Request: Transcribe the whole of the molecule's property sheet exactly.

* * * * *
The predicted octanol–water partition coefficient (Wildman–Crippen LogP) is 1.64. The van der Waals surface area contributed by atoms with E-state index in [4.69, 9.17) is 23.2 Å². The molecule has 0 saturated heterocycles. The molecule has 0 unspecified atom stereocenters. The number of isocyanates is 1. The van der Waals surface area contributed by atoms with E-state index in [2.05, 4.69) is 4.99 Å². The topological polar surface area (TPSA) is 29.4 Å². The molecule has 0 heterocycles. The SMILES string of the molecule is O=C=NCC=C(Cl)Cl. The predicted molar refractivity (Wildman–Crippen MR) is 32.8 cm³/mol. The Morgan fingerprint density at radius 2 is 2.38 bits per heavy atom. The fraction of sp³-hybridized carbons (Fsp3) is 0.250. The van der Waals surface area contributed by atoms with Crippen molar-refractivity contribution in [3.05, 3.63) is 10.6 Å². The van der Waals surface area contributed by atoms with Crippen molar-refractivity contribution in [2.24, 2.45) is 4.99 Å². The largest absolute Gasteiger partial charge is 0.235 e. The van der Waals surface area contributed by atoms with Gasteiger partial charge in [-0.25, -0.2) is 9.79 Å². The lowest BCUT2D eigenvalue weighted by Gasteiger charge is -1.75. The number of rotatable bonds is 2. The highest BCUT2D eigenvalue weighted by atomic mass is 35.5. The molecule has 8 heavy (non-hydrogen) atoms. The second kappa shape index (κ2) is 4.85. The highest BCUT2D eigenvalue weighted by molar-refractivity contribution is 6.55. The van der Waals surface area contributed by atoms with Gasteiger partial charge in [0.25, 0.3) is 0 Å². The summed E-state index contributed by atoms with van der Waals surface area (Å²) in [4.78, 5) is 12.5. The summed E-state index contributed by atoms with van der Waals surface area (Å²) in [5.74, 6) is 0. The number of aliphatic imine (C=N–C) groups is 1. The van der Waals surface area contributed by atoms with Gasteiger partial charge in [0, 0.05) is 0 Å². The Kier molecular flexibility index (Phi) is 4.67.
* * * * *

The predicted octanol–water partition coefficient (Wildman–Crippen LogP) is 1.64. The van der Waals surface area contributed by atoms with E-state index in [4.69, 9.17) is 23.2 Å². The molecule has 0 saturated heterocycles. The molecule has 0 unspecified atom stereocenters. The number of isocyanates is 1. The van der Waals surface area contributed by atoms with E-state index in [2.05, 4.69) is 4.99 Å². The topological polar surface area (TPSA) is 29.4 Å². The molecule has 0 heterocycles. The SMILES string of the molecule is O=C=NCC=C(Cl)Cl. The predicted molar refractivity (Wildman–Crippen MR) is 32.8 cm³/mol. The Morgan fingerprint density at radius 2 is 2.38 bits per heavy atom. The fraction of sp³-hybridized carbons (Fsp3) is 0.250. The van der Waals surface area contributed by atoms with Crippen molar-refractivity contribution in [3.05, 3.63) is 10.6 Å². The van der Waals surface area contributed by atoms with Crippen molar-refractivity contribution in [2.24, 2.45) is 4.99 Å². The largest absolute Gasteiger partial charge is 0.235 e. The van der Waals surface area contributed by atoms with Gasteiger partial charge in [-0.25, -0.2) is 9.79 Å². The lowest BCUT2D eigenvalue weighted by Gasteiger charge is -1.75. The number of rotatable bonds is 2. The highest BCUT2D eigenvalue weighted by atomic mass is 35.5. The molecule has 8 heavy (non-hydrogen) atoms. The second kappa shape index (κ2) is 4.85. The highest BCUT2D eigenvalue weighted by molar-refractivity contribution is 6.55. The van der Waals surface area contributed by atoms with Gasteiger partial charge in [0.25, 0.3) is 0 Å². The summed E-state index contributed by atoms with van der Waals surface area (Å²) in [4.78, 5) is 12.5. The summed E-state index contributed by atoms with van der Waals surface area (Å²) in [5.74, 6) is 0. The number of aliphatic imine (C=N–C) groups is 1. The van der Waals surface area contributed by atoms with Gasteiger partial charge in [0, 0.05) is 0 Å². The Kier molecular flexibility index (Phi) is 4.67.